Bobcat Goldthwait’s Misfits & Monsters Is A Loopy Twilight Zone For Our Times

Bobcat Goldthwait’s Misfits & Monsters Is A Loopy Twilight Zone For Our Times

Bobcat Goldthwait is maybe not the first name you associate with satirical genre tales. Don’t let that turn you off the very funny, very weird Bobcat Goldthwait’s Misfits & Monsters.

The scripted anthology series — which has a totally different cast, setting and story for each of its eight episodes — debuted in the US July 11, so two instalments have already aired.

The first, “Bubba the Bear”, is a very dark look at what happens when a voice actor (played by Seth Green) is violently stalked by the giant purple bear he plays on TV. The episode cleverly mixes live-action and animation, as well as some unexpected references; at the Misfits & Monsters Comic-Con panel, Goldthwait joked that the episode answered the question: “What if Cape Fear and Roger Rabbit had a baby?”

Last week brought “Face in the Car Lot”, which is about a buffoonish used car salesman who runs for president, despite being totally ill-suited for the job, and the intrepid young newspaper reporter who’s determined to take him down.

The episode manages to accurately reflect the current political mood in America, even though it’s set in the 1970s and has a subplot about the long-standing rivalry between vampires and werewolves.

Next week’s episode, “Devil in the Blue Jeans”, is a Behind the Music/Some Kind of Monster/Phantom of the Paradise/Justin Bieber cautionary tale/mockumentary — which sounds like a lot, but it works thanks to some very committed performances (including Michael Ian Black as Satan).

Future episodes will involve the end of the world, a human-mermaid romance, another foray into animation when a pair of slacker musicians (played by comedy duo Jake and Amir) die and are resurrected as bees, and something Goldthwait described as “a Jerry Lewis movie set around the Kennedy assassination”.

Each story addresses a larger danger (groupthink, being overwhelmed by one’s creative persona, and so on) as part of its wacky, mashed-up plot, and while Misfits & Monsters owes a debt to shows such as The Twilight Zone and Tales From the Crypt, both of which Goldthwait loves, he’s quick to point out the differences, too.

“At the beginning of [every] Tales From the Crypt, you know, somebody did something wrong, and then they’re punished, so it gets a little predictable,” he said at the Misfits & Monsters Comic-Con press room. “I tried to spin the ends of these episodes in a way that hopefully you don’t see coming.”

Goldthwait is a comedy icon — he’s still probably best-known for the Police Academy movies, though he seems to regard the franchise with a certain amount of friendly disgust — but he’s spent most of his career over the last decade behind the camera, directing feature films and stand-up specials for other comedians. (He doesn’t act on Misfits & Monsters, either.)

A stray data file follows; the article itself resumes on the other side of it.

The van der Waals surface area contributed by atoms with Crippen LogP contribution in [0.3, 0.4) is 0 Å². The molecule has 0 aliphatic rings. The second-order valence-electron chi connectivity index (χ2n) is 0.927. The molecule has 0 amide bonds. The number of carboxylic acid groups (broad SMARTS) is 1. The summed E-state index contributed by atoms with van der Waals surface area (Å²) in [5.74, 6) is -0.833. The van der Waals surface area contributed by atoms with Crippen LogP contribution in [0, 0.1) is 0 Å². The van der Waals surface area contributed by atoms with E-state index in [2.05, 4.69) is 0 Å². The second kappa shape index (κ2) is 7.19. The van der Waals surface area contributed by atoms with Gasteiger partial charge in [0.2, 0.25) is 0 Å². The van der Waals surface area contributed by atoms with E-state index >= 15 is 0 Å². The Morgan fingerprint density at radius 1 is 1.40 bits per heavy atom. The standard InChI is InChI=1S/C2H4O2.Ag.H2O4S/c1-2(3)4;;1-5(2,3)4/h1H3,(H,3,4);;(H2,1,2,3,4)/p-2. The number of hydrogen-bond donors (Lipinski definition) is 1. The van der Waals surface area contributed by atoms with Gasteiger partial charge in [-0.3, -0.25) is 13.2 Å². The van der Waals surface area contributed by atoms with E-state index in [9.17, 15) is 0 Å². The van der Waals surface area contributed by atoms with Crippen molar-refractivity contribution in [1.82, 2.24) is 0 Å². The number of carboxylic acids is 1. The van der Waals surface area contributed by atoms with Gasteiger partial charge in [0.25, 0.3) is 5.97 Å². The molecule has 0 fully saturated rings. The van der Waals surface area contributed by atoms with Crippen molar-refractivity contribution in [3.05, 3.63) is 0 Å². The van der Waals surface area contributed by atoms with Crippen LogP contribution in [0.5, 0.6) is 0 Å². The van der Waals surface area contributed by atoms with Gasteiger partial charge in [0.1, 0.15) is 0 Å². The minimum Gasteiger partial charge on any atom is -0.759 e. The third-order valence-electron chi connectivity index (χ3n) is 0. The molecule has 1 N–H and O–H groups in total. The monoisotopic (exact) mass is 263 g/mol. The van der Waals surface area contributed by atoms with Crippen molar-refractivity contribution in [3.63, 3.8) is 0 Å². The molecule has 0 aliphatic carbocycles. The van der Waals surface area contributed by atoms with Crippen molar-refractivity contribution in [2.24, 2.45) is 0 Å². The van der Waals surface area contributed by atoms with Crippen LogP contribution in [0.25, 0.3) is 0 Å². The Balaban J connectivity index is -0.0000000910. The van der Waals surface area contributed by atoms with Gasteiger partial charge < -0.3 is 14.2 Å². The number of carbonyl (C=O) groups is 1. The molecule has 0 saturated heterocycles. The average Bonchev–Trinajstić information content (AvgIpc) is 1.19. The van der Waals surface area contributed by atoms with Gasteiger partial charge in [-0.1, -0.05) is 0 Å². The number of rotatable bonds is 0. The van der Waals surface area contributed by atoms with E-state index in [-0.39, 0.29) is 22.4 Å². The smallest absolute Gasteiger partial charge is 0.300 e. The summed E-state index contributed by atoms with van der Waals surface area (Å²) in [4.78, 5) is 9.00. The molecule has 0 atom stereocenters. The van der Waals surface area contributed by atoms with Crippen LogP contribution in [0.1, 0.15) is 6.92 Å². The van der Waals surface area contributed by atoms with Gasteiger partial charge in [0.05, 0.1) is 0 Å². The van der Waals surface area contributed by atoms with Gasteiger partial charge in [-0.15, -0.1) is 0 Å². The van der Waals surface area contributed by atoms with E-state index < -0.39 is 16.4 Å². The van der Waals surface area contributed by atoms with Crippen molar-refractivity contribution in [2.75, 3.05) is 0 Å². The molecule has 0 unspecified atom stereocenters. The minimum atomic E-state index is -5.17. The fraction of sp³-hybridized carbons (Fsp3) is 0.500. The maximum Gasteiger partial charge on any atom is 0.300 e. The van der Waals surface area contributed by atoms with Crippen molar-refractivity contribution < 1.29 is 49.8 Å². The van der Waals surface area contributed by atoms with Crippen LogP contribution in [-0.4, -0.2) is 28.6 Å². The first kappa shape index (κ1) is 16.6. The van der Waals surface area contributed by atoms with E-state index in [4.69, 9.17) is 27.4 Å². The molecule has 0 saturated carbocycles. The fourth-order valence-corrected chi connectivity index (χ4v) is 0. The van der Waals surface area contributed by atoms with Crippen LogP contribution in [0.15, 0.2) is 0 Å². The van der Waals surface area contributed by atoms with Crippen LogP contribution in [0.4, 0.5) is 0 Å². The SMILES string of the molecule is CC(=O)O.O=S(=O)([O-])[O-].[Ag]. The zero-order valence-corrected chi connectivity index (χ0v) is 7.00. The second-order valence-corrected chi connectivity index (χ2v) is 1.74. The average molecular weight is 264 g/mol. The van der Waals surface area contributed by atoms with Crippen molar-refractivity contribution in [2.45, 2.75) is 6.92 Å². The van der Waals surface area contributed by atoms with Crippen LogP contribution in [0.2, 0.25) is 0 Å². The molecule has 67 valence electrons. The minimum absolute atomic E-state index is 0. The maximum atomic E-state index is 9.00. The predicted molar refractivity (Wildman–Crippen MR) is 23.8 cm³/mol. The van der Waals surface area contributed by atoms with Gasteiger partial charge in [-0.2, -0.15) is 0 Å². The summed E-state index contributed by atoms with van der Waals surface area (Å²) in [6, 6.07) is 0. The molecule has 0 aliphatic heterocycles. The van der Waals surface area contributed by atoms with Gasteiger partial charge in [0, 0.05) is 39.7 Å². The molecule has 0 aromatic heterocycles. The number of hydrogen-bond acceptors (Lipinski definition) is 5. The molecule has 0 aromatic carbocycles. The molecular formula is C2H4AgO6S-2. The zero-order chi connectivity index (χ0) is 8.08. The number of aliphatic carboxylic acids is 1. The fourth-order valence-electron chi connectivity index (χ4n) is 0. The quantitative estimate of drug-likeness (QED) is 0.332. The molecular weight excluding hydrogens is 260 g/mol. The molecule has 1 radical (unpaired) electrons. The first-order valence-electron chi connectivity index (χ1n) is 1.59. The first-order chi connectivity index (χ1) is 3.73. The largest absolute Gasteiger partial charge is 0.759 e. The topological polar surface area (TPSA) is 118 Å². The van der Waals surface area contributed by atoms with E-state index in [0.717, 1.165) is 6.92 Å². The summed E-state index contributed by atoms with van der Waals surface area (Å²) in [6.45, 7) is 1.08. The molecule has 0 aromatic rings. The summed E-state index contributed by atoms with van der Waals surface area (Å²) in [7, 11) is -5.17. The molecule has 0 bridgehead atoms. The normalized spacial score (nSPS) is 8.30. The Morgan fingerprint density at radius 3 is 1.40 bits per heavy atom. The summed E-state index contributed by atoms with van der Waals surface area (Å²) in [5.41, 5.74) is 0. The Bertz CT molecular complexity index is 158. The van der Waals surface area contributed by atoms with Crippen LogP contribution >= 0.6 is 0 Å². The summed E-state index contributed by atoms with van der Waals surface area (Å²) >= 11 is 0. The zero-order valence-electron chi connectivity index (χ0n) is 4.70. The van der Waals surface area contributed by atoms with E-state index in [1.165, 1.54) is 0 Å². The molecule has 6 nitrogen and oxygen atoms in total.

He told the crowd at Comic-Con that he first had the idea for the show seven or eight years ago, though initially his pitch “went over like a bad fart”. Fortunately for Misfits & Monsters, a lot has changed in the world of TV since then.

“The pie used to be, can you create a show that’s a smash hit that gets a lot of viewers,” he said in the press room. “Now, because of all the different places people make shows, it’s like, ‘Can you just give me a tiny sliver of the pie?’

“I think [networks] are a little more risky, and truTV — there’s a lot of people who aren’t mainstream that they’ve given a show to, like Amy Sedaris and people like that.”

He wanted to make an anthology series that crisscrosses genres because “all the movies that I’ve made — Shakes the Clown is a clown-noir movie making fun of recovery films; then, I did a rom-com with a tiny bit of bestiality, [Sleeping Dogs Lie]; then I did World’s Greatest Dad, and that’s — I don’t even know what that is. And then I did a scary Bigfoot movie, [Willow Creek].

“I just keep trying to challenge myself. Each time I make a movie, it’s not like, ‘What’s going to have mass appeal?’ It’s always, like, ‘Can I make a scary movie?’ That was a big question for me. So, the series kind of gives me a chance to challenge myself each week.”

Bobcat Goldthwait’s Misfits & Monsters runs Wednesday nights on truTV in the US. An Australian broadcaster has not been announced – fingers crossed one will be soon.

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